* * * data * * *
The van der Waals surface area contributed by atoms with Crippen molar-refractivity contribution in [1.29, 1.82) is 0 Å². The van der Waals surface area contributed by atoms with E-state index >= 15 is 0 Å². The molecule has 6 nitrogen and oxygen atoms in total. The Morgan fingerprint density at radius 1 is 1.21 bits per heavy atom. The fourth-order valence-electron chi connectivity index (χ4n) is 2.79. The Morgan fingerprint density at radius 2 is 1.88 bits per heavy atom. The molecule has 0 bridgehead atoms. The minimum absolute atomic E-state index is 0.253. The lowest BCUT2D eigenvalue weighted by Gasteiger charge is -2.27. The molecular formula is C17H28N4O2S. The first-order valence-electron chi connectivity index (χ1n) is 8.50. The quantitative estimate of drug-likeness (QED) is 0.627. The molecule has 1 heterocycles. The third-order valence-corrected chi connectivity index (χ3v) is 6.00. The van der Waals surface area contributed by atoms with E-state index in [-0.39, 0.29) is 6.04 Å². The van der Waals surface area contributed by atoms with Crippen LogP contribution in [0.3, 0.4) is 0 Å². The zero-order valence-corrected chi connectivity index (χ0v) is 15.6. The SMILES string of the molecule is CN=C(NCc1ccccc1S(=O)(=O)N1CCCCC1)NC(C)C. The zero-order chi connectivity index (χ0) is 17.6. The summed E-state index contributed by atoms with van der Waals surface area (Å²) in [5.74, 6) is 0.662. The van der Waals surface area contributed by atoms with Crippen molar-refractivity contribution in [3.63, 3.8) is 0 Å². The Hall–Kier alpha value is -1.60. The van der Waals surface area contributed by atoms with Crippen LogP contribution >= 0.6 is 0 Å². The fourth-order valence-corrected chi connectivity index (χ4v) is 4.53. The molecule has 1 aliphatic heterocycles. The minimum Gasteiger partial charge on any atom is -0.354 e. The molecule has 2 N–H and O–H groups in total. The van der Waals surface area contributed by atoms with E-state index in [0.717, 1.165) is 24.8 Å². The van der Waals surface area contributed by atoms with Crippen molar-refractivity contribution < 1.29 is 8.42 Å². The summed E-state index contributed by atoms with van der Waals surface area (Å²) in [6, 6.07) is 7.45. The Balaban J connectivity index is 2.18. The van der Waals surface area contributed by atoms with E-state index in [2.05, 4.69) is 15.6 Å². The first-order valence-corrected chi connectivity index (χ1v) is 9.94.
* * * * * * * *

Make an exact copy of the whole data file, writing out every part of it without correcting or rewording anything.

The van der Waals surface area contributed by atoms with Crippen molar-refractivity contribution in [1.29, 1.82) is 0 Å². The van der Waals surface area contributed by atoms with E-state index >= 15 is 0 Å². The molecule has 6 nitrogen and oxygen atoms in total. The Morgan fingerprint density at radius 1 is 1.21 bits per heavy atom. The fourth-order valence-electron chi connectivity index (χ4n) is 2.79. The Morgan fingerprint density at radius 2 is 1.88 bits per heavy atom. The molecule has 0 bridgehead atoms. The minimum absolute atomic E-state index is 0.253. The lowest BCUT2D eigenvalue weighted by Gasteiger charge is -2.27. The molecular formula is C17H28N4O2S. The first-order valence-electron chi connectivity index (χ1n) is 8.50. The quantitative estimate of drug-likeness (QED) is 0.627. The molecule has 1 heterocycles. The third-order valence-corrected chi connectivity index (χ3v) is 6.00. The van der Waals surface area contributed by atoms with E-state index in [-0.39, 0.29) is 6.04 Å². The van der Waals surface area contributed by atoms with Crippen LogP contribution in [0.3, 0.4) is 0 Å². The zero-order valence-corrected chi connectivity index (χ0v) is 15.6. The SMILES string of the molecule is CN=C(NCc1ccccc1S(=O)(=O)N1CCCCC1)NC(C)C. The zero-order chi connectivity index (χ0) is 17.6. The summed E-state index contributed by atoms with van der Waals surface area (Å²) in [5.74, 6) is 0.662. The van der Waals surface area contributed by atoms with Crippen molar-refractivity contribution in [3.63, 3.8) is 0 Å². The Hall–Kier alpha value is -1.60. The van der Waals surface area contributed by atoms with Crippen LogP contribution >= 0.6 is 0 Å². The fourth-order valence-corrected chi connectivity index (χ4v) is 4.53. The molecule has 1 aliphatic heterocycles. The minimum Gasteiger partial charge on any atom is -0.354 e. The molecule has 2 N–H and O–H groups in total. The van der Waals surface area contributed by atoms with E-state index in [0.717, 1.165) is 24.8 Å². The van der Waals surface area contributed by atoms with Crippen molar-refractivity contribution < 1.29 is 8.42 Å². The summed E-state index contributed by atoms with van der Waals surface area (Å²) in [6, 6.07) is 7.45. The Balaban J connectivity index is 2.18. The van der Waals surface area contributed by atoms with E-state index in [2.05, 4.69) is 15.6 Å². The first-order valence-corrected chi connectivity index (χ1v) is 9.94.